Copyright is a legal right given to the owner of an original creative work, including books, journal articles, images, computer programming codes, music, films, etc. It grants the copyright owner (with a limited number of years) a set of exclusive rights, including:
reproduce the work, in whole or in part;
distribute copies of the work;
publicly display the work; and
prepare derivative works based on the original, such as translations or adaptations.
Under Hong Kong's Copyright Ordinance (Cap. 528), it is not necessary to register a copyright in Hong Kong - works are protected by copyright automatically at the time of their creation. Copyright can be assigned or transferred to another party, e.g. the author can transfer the copyright to the publisher.
The University considers the protection of intellectual property (including copyright) a serious matter. Copying of copyrighted materials, without the license of copyright owner, may be regarded as a statutory offense. Inclusion of copyrighted materials in research work, if not considered as fair dealing, will require prior permission from the copyright owner.
Fair dealing is an exemption of copyright, which aims to help teachers and students to make reasonable use of copyrighted works for teaching and learning, research or private study purposes without infringing copyright (Hong Kong's Copyright Ordinance Cap. 528, Sec. 38). To determine whether an act of dealing is fair, the following 4 factors will be considered:
The purpose and nature of the dealing (whether for a not-for-profit purpose)
The nature of the work
The amount and substantiality of the portion dealt with in relation to the work as a whole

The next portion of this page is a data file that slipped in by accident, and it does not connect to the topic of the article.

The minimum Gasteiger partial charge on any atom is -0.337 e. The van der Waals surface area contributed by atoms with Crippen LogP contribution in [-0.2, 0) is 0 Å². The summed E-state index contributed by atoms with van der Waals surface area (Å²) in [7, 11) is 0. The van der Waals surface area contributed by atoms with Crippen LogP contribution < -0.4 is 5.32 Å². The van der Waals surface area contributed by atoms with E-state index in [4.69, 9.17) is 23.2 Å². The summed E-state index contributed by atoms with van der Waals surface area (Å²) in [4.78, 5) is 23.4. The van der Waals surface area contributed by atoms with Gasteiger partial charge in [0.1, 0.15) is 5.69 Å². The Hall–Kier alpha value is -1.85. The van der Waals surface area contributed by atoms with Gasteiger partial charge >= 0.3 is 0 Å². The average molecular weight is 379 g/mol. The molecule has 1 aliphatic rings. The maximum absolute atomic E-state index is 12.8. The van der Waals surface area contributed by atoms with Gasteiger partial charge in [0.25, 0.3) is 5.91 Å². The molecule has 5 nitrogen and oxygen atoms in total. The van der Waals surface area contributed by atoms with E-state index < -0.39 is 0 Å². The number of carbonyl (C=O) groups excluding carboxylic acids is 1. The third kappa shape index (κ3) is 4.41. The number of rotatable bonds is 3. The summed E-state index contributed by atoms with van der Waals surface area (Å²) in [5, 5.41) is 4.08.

The effect on potential market for or value of the work
A student quotes a short quotation from a journal article in his thesis work can be considered as fair dealing;
A student reuses a table or image from a journal article in his thesis work will not be considered as fair dealing and therefore the student needs to obtain the permission from the copyright owner (usually the publisher).
Inclusion of copyrighted materials in research work, if not considered as fair dealing, will require prior permission from the copyright owner.
Obtaining permission is a process of getting consent from a copyright owner to use the owner's creative works. It's often called "licensing" - when you have permission, you have a license to use the work.
► Steps to obtain a permission:
Step 1. Check who owns the copyright of the material
The author of a work is the copyright owner; for works that are created in the course of employment, the owner is usually the employer. The table below lists the copyright owner for different type of works.
Usually the Publisher, unless the work is published in open access (where authors retain the copyright)
Usually the photographer or the image creator
Check with the website owner or publisher and ask about the details about the copyright owner
For PolyU students and staff, the details of copyright issues of a research work (e.g. journal publications, thesis) are stated in PolyU Staff Handbook - Intellectual Property (4.5 Copyright) and PolyU Research Student Handbook (23.2.2 Intellectual Property). Do note that the copyright of the journal publication may be transferred to the Publisher upon publication. You may refer to Copyright Transfer on Published Works for more information. As the Intellectual Property conditions of each research work may be different, it is always good to check with your supervisor on how to deal with copyright transfer of your research work whenever in doubt.
For other type of works, where RightsLink is not offered, you should consider writing to the copyright owner to seek permission. The message should give the details of the material you wish to use and how you intend to use it, and state that you would need their written reply when offering the permission.
Refer to A sample from UBC Library or Sample Permissions Letter as an example.